The receptors for insulin and the insulin-like growth factor (IGF) I are two structurally homologous disulfide-linked multisubunit complexes of apparent Mr = 350,000. The similar subunit structures of these two types of receptors suggested that their genetic expression might be affected by common genetic defects. We have examined this possibility in an insulinresistant, diabetic patient who exhibits decreased insulin binding activity. The receptors for IGF-I and insulin in skin fibroblasts from this patient were affinity labeled with 125I-IGF-I and 125I-insulin, respectively, and visualized by electrophoresis and autoradiography in polyacrylamide gels. Control fibroblasts exhibited the usual affinity labeling of the disulfide-linked Mr = 350,000 insulin and IGF-I receptor structures.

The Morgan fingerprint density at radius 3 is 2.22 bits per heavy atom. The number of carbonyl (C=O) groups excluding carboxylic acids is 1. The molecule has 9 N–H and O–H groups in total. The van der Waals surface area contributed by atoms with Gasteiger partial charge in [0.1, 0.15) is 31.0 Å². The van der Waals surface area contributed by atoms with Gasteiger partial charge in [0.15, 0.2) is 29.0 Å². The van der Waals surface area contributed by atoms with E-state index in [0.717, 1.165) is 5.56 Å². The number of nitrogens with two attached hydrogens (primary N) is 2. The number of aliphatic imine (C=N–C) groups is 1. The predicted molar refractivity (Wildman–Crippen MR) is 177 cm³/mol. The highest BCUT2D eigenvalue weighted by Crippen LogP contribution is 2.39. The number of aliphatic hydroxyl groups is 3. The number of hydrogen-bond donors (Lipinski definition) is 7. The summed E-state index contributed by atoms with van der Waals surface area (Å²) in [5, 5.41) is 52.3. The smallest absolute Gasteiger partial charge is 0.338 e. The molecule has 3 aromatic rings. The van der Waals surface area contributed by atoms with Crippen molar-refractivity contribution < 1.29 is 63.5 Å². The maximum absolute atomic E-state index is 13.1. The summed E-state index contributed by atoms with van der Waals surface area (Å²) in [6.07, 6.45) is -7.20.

The intensity of labeling of both receptor types in the patient's fibroblasts was less than in control fibroblasts. Binding data indicated that this decrease is due to a decreased receptor number with little or no decrease in affinity for the respective ligands. The highaffinity bIGF-II receptor in fibroblasts affinity labeled with 125I-IGF-II or 125I-IGF-I consists of a single polypeptide not disulfide linked to any other membrane component. The molecular size and intensity of labeling of the IGF-II receptor in the patient's fibroblasts were unaltered when compared with those of controls. These observations suggest that a common genetic defect alters the expression of the homologous receptor structures for insulin and IGF-I.